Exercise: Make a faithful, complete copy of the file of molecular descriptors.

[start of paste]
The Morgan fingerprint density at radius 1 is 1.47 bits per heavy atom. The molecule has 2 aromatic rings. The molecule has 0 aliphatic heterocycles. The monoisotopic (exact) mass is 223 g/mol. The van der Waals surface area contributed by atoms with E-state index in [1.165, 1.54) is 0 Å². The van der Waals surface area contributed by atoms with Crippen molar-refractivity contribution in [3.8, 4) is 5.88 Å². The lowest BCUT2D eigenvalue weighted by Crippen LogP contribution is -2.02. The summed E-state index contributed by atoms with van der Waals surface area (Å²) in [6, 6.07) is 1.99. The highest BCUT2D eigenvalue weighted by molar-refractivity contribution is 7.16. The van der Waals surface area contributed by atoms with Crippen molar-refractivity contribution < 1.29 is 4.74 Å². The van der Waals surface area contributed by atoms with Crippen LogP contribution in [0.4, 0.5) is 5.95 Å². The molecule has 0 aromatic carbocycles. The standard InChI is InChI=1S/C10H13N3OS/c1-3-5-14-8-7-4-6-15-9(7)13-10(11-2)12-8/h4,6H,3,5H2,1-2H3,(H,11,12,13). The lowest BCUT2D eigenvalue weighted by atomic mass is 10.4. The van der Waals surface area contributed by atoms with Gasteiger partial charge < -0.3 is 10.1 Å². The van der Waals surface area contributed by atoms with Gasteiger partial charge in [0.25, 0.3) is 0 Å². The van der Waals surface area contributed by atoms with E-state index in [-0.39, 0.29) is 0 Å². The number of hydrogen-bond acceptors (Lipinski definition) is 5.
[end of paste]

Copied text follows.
The Morgan fingerprint density at radius 1 is 1.47 bits per heavy atom. The molecule has 2 aromatic rings. The molecule has 0 aliphatic heterocycles. The monoisotopic (exact) mass is 223 g/mol. The van der Waals surface area contributed by atoms with E-state index in [1.165, 1.54) is 0 Å². The van der Waals surface area contributed by atoms with Crippen molar-refractivity contribution in [3.8, 4) is 5.88 Å². The lowest BCUT2D eigenvalue weighted by Crippen LogP contribution is -2.02. The summed E-state index contributed by atoms with van der Waals surface area (Å²) in [6, 6.07) is 1.99. The highest BCUT2D eigenvalue weighted by molar-refractivity contribution is 7.16. The van der Waals surface area contributed by atoms with Crippen molar-refractivity contribution < 1.29 is 4.74 Å². The van der Waals surface area contributed by atoms with Crippen LogP contribution in [0.4, 0.5) is 5.95 Å². The molecule has 0 aromatic carbocycles. The standard InChI is InChI=1S/C10H13N3OS/c1-3-5-14-8-7-4-6-15-9(7)13-10(11-2)12-8/h4,6H,3,5H2,1-2H3,(H,11,12,13). The lowest BCUT2D eigenvalue weighted by atomic mass is 10.4. The van der Waals surface area contributed by atoms with Gasteiger partial charge < -0.3 is 10.1 Å². The van der Waals surface area contributed by atoms with Gasteiger partial charge in [0.25, 0.3) is 0 Å². The van der Waals surface area contributed by atoms with E-state index in [-0.39, 0.29) is 0 Å². The number of hydrogen-bond acceptors (Lipinski definition) is 5.